My favorite 100 albums of all time: #62 ("God Shuffled His Feet")

Album cover "God Shuffled his Feet" by Crash Test Dummies You have to love an album that asks the important questions, like how does a duck know which direction south is, and whether you have to get your hair cut in heaven. God Shuffled His Feet is full of little things to ponder, and strong pop tendencies.

The Crash Test Dummies were all over the place in the early 90s with singles off God Shuffled His Feet. If you were around in 1993-1994, and watched MTV or listened to alternative and top 40 stations, you almost certainly caught "Mmm Mmm Mmm Mmm." Catchy, but with distinctly subversive lyrics, I still love this one even though it got a bit of backlash – probably due to its omnipresence on different radio formats.

I remember playing "Afternoons & Coffeespoons" pretty often as well during my first radio gig with KSLQ in Washington, MO. I might have even played cuts by the Crash Test Dummies a little more often than strictly recommended by the play sheets.

The most distinctive feature of God Shuffled His Feet is undoubtedly Brad Roberts' bass-baritone voice. Throughout the album he hugs the lower registers and delivers the Dummies' unusual lyrics with gravitas.

The entire album feels like a lazy Sunday afternoon to me. Even the more upbeat numbers have a slightly ponderous, heavy feel to them thanks to Roberts voice.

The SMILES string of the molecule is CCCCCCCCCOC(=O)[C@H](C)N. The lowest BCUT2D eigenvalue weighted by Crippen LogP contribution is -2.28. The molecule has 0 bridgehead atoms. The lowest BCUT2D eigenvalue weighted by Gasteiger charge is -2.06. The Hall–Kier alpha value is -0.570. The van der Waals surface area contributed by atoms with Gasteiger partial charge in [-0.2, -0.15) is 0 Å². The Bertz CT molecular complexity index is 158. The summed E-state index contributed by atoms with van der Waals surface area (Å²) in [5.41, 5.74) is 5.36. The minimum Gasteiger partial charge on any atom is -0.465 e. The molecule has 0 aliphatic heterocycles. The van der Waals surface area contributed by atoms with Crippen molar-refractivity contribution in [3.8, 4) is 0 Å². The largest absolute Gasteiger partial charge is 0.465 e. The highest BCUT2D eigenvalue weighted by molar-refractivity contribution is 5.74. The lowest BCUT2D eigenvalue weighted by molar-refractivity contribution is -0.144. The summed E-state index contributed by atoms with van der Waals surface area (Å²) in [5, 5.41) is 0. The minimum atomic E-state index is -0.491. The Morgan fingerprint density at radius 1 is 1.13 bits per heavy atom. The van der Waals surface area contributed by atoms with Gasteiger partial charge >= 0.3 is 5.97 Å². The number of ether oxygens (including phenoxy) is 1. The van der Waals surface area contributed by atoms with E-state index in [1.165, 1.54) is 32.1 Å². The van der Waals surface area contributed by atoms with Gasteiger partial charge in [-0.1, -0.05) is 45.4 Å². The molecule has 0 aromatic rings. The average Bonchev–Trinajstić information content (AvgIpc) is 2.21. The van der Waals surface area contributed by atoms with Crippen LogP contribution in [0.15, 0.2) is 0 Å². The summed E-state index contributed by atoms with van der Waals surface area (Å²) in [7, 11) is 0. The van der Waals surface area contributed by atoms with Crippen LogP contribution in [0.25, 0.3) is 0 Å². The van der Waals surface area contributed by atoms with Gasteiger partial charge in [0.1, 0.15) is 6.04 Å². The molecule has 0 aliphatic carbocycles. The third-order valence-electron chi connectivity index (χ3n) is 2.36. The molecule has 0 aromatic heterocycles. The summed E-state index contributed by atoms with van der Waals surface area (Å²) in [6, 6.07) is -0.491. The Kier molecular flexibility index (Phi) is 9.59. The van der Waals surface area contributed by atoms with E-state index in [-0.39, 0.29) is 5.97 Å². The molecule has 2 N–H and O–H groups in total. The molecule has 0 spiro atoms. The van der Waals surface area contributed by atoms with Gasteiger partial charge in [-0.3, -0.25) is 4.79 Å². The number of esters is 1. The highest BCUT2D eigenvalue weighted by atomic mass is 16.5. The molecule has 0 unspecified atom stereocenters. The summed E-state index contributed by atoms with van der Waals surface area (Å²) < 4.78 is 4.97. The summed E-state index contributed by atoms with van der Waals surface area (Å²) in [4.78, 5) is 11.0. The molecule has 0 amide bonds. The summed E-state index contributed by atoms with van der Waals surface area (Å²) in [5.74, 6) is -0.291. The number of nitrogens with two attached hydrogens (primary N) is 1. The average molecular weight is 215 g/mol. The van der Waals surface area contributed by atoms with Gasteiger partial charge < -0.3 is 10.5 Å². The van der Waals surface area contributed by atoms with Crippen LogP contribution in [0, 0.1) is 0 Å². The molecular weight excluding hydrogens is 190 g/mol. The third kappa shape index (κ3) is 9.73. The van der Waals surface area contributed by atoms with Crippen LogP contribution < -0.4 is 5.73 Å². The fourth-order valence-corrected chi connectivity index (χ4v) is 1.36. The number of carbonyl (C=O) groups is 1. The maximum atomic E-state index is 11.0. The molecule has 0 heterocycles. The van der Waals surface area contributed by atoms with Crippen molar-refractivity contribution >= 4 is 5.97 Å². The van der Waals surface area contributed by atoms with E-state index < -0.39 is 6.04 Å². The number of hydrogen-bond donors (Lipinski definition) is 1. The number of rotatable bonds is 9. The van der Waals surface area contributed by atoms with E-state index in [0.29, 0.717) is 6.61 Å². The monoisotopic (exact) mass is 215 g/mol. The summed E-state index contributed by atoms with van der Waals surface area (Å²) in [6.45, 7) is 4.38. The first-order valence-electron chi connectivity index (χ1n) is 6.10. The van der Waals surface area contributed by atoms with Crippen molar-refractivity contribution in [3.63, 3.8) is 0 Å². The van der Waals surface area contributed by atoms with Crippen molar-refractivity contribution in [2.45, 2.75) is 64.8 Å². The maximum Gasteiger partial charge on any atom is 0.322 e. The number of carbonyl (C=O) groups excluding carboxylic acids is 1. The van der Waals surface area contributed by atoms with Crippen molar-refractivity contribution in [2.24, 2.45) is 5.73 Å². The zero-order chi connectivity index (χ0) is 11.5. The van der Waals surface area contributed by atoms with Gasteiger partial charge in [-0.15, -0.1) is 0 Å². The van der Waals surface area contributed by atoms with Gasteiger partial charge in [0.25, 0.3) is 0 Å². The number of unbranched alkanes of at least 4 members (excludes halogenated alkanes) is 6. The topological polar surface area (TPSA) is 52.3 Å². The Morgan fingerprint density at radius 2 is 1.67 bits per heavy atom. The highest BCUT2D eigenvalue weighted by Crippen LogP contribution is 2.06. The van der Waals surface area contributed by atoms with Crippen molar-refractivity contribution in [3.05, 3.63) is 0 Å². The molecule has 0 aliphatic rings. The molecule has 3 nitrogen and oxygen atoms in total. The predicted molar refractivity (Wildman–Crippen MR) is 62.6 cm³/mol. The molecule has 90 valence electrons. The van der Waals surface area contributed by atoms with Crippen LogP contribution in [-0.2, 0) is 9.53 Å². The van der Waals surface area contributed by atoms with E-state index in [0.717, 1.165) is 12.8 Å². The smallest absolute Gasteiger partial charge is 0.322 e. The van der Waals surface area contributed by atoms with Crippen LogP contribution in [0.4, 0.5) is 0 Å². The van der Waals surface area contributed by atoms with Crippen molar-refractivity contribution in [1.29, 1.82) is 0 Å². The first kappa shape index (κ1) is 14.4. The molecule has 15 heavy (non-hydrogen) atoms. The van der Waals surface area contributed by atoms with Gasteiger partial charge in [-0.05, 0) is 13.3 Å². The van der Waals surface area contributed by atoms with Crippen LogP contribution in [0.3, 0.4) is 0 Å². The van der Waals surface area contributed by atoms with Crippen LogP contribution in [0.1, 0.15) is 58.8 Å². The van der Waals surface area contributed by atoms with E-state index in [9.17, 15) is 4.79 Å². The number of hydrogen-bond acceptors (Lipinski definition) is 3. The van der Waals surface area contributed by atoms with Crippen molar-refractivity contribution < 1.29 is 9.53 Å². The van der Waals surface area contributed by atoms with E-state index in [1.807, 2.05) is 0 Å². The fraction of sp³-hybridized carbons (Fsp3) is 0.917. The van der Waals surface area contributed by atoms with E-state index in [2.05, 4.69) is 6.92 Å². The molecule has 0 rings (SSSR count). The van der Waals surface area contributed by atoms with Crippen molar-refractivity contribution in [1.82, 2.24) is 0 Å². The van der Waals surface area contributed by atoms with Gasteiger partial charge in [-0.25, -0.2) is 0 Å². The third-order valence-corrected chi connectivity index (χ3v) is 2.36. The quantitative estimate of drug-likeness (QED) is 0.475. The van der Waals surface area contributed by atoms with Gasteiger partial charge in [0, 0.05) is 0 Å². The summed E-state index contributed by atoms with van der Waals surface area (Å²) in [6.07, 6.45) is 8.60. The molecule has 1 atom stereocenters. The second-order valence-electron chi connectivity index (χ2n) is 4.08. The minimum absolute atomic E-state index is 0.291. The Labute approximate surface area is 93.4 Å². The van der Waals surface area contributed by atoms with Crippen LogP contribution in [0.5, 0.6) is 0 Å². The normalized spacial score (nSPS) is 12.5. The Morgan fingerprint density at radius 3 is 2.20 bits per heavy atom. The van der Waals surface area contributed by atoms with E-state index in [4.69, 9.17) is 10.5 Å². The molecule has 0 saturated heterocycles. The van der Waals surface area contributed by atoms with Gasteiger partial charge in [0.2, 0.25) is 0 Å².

"The Psychic" is one of my favorite cuts on this album. It's a spare arrangement of acoustic guitar, piano, and Roberts lead vocals and Ellen Reid's backing vocals. It's a tale of a man who encounters a psychic whose visions "cuts like a knife." It's a haunting tune with echoes of the Dummies' "Superman's Song" from their first album.

"When I Go Out With Artists" wrestles with questions about art and not being able to see "all the symbols" in modern art. It's also a fine pop song with great guitar playing and dexterous drumming and bass work. In fact, on all the songs, the band's chops are unassailable.

I haven't kept up with the Crash Test Dummies very well since God Shuffled His Feet. Their next album didn't really resonate with me that much, and I lost track of the band after that. But God Shuffled His Feet is a classic and should be on any list of "best albums of the 90s." It also is one of the 100 albums I'd reach for if, and I hope this never happens, I had to choose only 100 for the rest of my days.

Author: Joe Brockmeier

Joe Brockmeier is a long-time participant in open source projects and former technology journalist. Brockmeier has worked as the openSUSE Community Manager, is an Apache Software Foundation (ASF) member, and participates heavily in the Fedora Cloud Working Group. Brockmeier works for Red Hat in the Open Source and Standards (OSAS) and manages the community team.

Leave a Reply

Your email address will not be published. Required fields are marked *